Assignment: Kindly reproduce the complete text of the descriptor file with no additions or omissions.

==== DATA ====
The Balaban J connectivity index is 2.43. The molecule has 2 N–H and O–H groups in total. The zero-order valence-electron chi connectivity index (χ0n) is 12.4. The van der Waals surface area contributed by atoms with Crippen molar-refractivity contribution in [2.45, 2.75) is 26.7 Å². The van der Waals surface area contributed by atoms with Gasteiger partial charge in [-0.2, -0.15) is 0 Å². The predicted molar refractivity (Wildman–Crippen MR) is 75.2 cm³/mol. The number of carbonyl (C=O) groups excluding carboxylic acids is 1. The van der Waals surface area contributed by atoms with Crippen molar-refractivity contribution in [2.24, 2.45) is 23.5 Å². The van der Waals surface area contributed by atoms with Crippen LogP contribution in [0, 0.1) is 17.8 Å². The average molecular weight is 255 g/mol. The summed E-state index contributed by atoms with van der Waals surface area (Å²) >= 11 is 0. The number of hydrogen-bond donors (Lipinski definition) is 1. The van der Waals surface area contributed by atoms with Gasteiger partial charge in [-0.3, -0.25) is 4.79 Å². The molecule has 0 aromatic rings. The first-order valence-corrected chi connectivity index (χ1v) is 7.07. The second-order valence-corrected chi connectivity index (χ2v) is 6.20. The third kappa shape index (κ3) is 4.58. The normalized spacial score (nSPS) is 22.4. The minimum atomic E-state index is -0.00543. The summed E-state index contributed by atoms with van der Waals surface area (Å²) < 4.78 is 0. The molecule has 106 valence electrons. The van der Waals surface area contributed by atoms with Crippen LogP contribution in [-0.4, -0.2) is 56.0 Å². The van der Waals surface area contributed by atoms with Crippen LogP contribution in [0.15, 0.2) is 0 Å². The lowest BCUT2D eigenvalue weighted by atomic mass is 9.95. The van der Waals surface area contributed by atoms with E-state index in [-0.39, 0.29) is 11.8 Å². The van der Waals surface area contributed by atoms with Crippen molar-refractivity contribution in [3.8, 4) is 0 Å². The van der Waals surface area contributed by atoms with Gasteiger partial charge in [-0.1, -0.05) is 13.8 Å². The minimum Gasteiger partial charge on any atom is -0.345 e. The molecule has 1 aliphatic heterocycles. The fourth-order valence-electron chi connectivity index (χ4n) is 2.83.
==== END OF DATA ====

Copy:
The Balaban J connectivity index is 2.43. The molecule has 2 N–H and O–H groups in total. The zero-order valence-electron chi connectivity index (χ0n) is 12.4. The van der Waals surface area contributed by atoms with Crippen molar-refractivity contribution in [2.45, 2.75) is 26.7 Å². The van der Waals surface area contributed by atoms with Gasteiger partial charge in [-0.2, -0.15) is 0 Å². The predicted molar refractivity (Wildman–Crippen MR) is 75.2 cm³/mol. The number of carbonyl (C=O) groups excluding carboxylic acids is 1. The van der Waals surface area contributed by atoms with Crippen molar-refractivity contribution in [2.24, 2.45) is 23.5 Å². The van der Waals surface area contributed by atoms with Crippen LogP contribution in [0, 0.1) is 17.8 Å². The average molecular weight is 255 g/mol. The summed E-state index contributed by atoms with van der Waals surface area (Å²) >= 11 is 0. The number of hydrogen-bond donors (Lipinski definition) is 1. The van der Waals surface area contributed by atoms with Gasteiger partial charge in [-0.3, -0.25) is 4.79 Å². The molecule has 0 aromatic rings. The first-order valence-corrected chi connectivity index (χ1v) is 7.07. The second-order valence-corrected chi connectivity index (χ2v) is 6.20. The third kappa shape index (κ3) is 4.58. The normalized spacial score (nSPS) is 22.4. The minimum atomic E-state index is -0.00543. The summed E-state index contributed by atoms with van der Waals surface area (Å²) < 4.78 is 0. The molecule has 106 valence electrons. The van der Waals surface area contributed by atoms with Crippen LogP contribution in [-0.4, -0.2) is 56.0 Å². The van der Waals surface area contributed by atoms with Crippen LogP contribution in [0.15, 0.2) is 0 Å². The lowest BCUT2D eigenvalue weighted by atomic mass is 9.95. The van der Waals surface area contributed by atoms with E-state index in [-0.39, 0.29) is 11.8 Å². The van der Waals surface area contributed by atoms with Crippen molar-refractivity contribution in [3.8, 4) is 0 Å². The van der Waals surface area contributed by atoms with Gasteiger partial charge in [-0.1, -0.05) is 13.8 Å². The minimum Gasteiger partial charge on any atom is -0.345 e. The molecule has 1 aliphatic heterocycles. The fourth-order valence-electron chi connectivity index (χ4n) is 2.83.